Which law applies to my expat?
Thanks to MetLife’s extensive experience serving multinational companies, the MetLife Expatriate Business unit has seen all types of expatriate assignments. Some of our clients will send their expats on one international assignment and then have them return to their home countries; whereas others will have their expats go from one international assignment to the next. Some of the expats will be nationals of the home countries; whereas other will be Third Country Nationals. The examples, and the possibilities, are virtually endless.
What all these assignments have in common due to their international nature is the fact that in the event of a legal dispute more than one law may be applicable.
Let’s illustrate this point with an example:
Max works for a record label headquartered in New York (MusicCo). His employment agreement includes a 1 year post-termination non-compete subject to NY law. After 1 year he is promoted to VP for Europe and he is sent to the company’s EMEA headquarters in London. He spends 3 years working in London after which he is promoted to Head of Asia and sent to Hong Kong. After 6 months in Hong Kong, Max is offered a job with a direct competitor based in Singapore. Max accepts the competitor’s offer and moves to Singapore. If MusicCo decides to file a claim to enforce the non-compete, which law would be applicable to this situation? New York law? UK law? Hong Kong law? Singapore law? The law of the court where the claim is filed?
These types of questions are obviously complicated and their resolution will depend on the facts and the specific court analyzing such facts. However, based on our experience, applicable international laws and regulations, and existing case law there are some best practices and lessons learned that might be of interest:
- As a general principle, most of the obligations under the employment laws of the country where an expatriate is assigned will usually apply independently of the existence of a choice of law clause (i.e., a clause by which the parties agree to subject the employment relationship to the laws of a given state/country) by force of public policy or because local law considers that they cannot be derogated by a private agreement between the parties (such as a choice of law clause included in an employment agreement).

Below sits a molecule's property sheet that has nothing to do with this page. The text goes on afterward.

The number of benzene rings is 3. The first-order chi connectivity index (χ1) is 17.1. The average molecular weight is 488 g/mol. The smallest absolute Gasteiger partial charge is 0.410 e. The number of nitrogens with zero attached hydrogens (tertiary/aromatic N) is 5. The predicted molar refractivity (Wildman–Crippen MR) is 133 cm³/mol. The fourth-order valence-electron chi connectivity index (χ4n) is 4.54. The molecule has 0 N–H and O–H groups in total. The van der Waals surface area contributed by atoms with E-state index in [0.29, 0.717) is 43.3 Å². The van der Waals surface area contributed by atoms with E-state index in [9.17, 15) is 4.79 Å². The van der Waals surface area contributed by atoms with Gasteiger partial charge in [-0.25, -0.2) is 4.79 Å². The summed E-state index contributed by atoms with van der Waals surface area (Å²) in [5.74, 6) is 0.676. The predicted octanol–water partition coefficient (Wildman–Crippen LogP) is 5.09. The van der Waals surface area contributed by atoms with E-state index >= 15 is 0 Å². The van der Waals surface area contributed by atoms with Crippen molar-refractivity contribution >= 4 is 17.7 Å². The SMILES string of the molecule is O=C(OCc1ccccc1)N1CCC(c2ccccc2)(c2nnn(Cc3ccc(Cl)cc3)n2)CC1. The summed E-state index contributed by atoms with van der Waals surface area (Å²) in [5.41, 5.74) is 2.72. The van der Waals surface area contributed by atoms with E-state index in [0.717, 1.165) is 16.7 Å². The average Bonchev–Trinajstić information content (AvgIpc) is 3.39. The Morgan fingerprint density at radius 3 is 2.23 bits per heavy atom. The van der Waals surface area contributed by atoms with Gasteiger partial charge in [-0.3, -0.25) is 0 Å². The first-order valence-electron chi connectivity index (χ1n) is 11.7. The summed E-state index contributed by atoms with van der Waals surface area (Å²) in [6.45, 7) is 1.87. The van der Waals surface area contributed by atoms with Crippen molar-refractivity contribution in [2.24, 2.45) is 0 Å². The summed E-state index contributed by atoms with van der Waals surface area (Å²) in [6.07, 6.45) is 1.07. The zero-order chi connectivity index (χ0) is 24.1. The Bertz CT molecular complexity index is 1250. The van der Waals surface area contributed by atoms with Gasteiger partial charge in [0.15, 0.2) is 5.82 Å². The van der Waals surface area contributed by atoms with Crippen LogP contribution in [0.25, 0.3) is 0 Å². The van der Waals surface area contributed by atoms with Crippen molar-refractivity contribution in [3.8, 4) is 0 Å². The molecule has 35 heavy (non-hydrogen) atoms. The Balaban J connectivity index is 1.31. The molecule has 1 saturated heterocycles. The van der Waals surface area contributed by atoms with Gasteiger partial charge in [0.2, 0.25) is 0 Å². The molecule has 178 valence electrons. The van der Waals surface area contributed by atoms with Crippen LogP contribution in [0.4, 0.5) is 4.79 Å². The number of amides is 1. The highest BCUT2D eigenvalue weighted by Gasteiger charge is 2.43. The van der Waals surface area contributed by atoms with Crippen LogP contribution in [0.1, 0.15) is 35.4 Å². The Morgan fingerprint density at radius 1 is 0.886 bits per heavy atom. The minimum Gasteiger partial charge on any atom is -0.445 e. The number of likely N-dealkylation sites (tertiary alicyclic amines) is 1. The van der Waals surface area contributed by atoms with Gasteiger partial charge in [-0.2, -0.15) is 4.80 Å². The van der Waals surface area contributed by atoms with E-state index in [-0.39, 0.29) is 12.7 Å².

This tendency to apply local employment law even if the parties have expressed their wish for another law to control will make more sense if we provide a reverse example in which a foreign employee is sent to work to the US. Imagine this employee is sent to work to Detroit for two years under an employment contract governed by Pakistani law. The employer would not be able to pay this employee Pakistani minimum wage in the event is lower than minimum wage in the US. US law would prevail over Pakistani law and require the employer to pay at least US minimum wage.
- The above general principle might not apply when dealing with issues not usually covered by local employment laws such as non-mandatory benefits: stock options, private medical insurance, etc.
- Including a choice of law clause stating that the governing law is the law from a state/country different to the country where the expat is assigned might provide the expat the opportunity to “cherry pick” between the two sets of laws (i.e., between the host country law and the law selected in the choice of law clause).
Consequently, employers should be wary of (i) including a choice of law clause in the expat assignment documents by which the relationship with the expat is governed by a law different than the law of the assignment place, and (ii) keeping the expat during the assignment under a home country employment agreement that refers to home country law. There are, however, certain exceptions (e.g., when the assignment is very short) that we will cover in one of our next issues.
This article is provided by MetLife for educational and informational purposes only and is not intended and should not be construed as legal advice. It should not be acted upon in any specific situation without appropriate legal advice. MetLife makes no undertaking to advise recipients of any legal changes or developments.
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